The direction of the debate
This is the Spring 2008 Global Debates Topic.
To learn more about the TPS Global Debates, click here.
This resolution can be interpreted to make a distinction between, in the affirmative, water as national property (including both government control of water and privatization) and, on the con side of the debate, the notion of water as part of the global commons with no ownership at the nation-state or corporate level.
In essence, this debate is between ownership of any kind (national or private), on the one hand, and non-ownership on the other (global commons).
Another direction that this debate could possibly take is in comparing national ownership of water resources (government control) vs. privatization. This debate is presented separately from this page at Debate: Water privatization.While participants in The People Speak Global Debates can certainly take this direction, the intended direction of the above resolution is mainly toward a comparison between water-ownership nationally and no water-ownership within a global commons.
Why this debate is important: The global water problem
Water is the most common substance on earth and constantly renews itself through evaporation and rainfall. 97% of the world's water is in the oceans and most of what is left is locked up in ice caps and glaciers, etc., leaving just 1% of the world's water available for human consumption. This water must not only satisfy domestic use, but also industry and agriculture. The world's water needs, however, are not being satisfied. Over a billion people still have no decent water supply and 2.4 billion do not have proper sanitation; over 60% of global ill health can be linked to water. Without tackling these problems, little progress can be made on other development issues (e.g. children required by the family to fetch water several miles cannot attend school, sick people cannot work, infant mortality will remain very high). Because this all has significant geopolitical implications for countries and their relative power or success in the world, "water wars" between countries competing for scarce water resources has become a serious international concern. This has led to various international efforts to help solve the problem. The UN's International Year of Fresh Water in 2003 focused attention on these issues, and produced commitments to halve the number of people without access to clean water over the next decade. But, despite these commitments, how do we get there? Is a global system based on national ownership of water resources and privatization superior to a system that placed water resources in a global commons? Which system would better help the world get out of this crisis?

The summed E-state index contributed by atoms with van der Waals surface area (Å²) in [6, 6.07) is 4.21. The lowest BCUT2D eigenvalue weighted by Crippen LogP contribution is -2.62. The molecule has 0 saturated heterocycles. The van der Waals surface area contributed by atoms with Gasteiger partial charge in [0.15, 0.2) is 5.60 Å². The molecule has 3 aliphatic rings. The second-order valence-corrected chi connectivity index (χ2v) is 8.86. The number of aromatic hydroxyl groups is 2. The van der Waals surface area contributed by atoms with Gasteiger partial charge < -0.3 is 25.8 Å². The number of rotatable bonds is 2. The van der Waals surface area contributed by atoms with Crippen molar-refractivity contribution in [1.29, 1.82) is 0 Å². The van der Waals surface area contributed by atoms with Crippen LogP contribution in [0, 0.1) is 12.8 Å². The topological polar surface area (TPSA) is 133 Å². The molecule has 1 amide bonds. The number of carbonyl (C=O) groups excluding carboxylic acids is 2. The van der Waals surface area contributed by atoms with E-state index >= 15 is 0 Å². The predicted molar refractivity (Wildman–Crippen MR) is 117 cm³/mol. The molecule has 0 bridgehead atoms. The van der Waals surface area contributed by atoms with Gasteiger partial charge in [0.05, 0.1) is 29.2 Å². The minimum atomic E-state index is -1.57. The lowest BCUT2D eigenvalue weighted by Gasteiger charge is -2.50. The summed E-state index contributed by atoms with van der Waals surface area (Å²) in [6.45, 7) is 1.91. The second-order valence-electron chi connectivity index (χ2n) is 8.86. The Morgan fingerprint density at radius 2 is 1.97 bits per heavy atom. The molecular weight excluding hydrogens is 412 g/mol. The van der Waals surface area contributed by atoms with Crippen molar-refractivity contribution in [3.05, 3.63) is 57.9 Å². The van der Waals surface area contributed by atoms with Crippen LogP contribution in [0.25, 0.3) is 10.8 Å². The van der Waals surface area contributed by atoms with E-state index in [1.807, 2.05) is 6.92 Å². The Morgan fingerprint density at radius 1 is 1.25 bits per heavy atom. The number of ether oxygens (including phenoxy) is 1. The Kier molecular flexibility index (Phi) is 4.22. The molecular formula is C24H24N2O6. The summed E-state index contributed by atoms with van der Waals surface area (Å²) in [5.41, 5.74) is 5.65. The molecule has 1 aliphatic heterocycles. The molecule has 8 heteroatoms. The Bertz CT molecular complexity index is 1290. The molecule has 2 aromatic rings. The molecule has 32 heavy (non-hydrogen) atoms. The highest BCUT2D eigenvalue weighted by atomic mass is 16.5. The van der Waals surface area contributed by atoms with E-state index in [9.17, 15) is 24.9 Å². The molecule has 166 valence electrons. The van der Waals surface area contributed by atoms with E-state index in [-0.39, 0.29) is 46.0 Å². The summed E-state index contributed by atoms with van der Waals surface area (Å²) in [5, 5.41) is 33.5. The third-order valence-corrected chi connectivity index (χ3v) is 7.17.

The how, and the questions that define the debate:
In asking which system would be better, we need to ask more questions, and define the debate. Questions like: